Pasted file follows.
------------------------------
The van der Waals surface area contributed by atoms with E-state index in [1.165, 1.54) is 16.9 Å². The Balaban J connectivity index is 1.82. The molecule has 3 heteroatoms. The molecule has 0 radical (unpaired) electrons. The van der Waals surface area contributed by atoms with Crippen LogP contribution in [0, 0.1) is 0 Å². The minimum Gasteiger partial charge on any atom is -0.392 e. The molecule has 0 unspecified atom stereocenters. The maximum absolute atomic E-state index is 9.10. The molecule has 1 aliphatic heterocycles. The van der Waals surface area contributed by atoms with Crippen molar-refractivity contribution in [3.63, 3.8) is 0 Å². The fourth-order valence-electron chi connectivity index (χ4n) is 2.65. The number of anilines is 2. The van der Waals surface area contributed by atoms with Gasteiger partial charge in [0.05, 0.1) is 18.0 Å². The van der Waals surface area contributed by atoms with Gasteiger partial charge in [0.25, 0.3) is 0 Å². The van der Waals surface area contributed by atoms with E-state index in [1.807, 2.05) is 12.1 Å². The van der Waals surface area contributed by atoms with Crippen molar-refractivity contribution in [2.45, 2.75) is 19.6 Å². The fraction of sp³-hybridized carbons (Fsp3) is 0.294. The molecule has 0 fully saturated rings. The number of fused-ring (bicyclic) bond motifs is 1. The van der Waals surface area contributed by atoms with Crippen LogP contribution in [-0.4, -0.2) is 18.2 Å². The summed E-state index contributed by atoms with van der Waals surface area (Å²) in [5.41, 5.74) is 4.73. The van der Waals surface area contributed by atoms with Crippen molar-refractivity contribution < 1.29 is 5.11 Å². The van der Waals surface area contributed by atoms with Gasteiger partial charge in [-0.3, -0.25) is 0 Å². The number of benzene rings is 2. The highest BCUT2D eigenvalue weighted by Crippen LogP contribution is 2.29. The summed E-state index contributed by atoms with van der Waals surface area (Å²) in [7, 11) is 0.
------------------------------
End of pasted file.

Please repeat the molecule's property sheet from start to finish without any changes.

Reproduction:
The van der Waals surface area contributed by atoms with E-state index in [1.165, 1.54) is 16.9 Å². The Balaban J connectivity index is 1.82. The molecule has 3 heteroatoms. The molecule has 0 radical (unpaired) electrons. The van der Waals surface area contributed by atoms with Crippen LogP contribution in [0, 0.1) is 0 Å². The minimum Gasteiger partial charge on any atom is -0.392 e. The molecule has 0 unspecified atom stereocenters. The maximum absolute atomic E-state index is 9.10. The molecule has 1 aliphatic heterocycles. The van der Waals surface area contributed by atoms with Crippen molar-refractivity contribution in [3.63, 3.8) is 0 Å². The fourth-order valence-electron chi connectivity index (χ4n) is 2.65. The number of anilines is 2. The van der Waals surface area contributed by atoms with Gasteiger partial charge in [0.05, 0.1) is 18.0 Å². The van der Waals surface area contributed by atoms with Gasteiger partial charge in [0.25, 0.3) is 0 Å². The van der Waals surface area contributed by atoms with E-state index in [1.807, 2.05) is 12.1 Å². The van der Waals surface area contributed by atoms with Crippen molar-refractivity contribution in [2.45, 2.75) is 19.6 Å². The fraction of sp³-hybridized carbons (Fsp3) is 0.294. The molecule has 0 fully saturated rings. The number of fused-ring (bicyclic) bond motifs is 1. The van der Waals surface area contributed by atoms with Crippen LogP contribution in [-0.4, -0.2) is 18.2 Å². The summed E-state index contributed by atoms with van der Waals surface area (Å²) in [5.41, 5.74) is 4.73. The van der Waals surface area contributed by atoms with Crippen molar-refractivity contribution < 1.29 is 5.11 Å². The van der Waals surface area contributed by atoms with Gasteiger partial charge in [-0.3, -0.25) is 0 Å². The number of benzene rings is 2. The highest BCUT2D eigenvalue weighted by Crippen LogP contribution is 2.29. The summed E-state index contributed by atoms with van der Waals surface area (Å²) in [7, 11) is 0.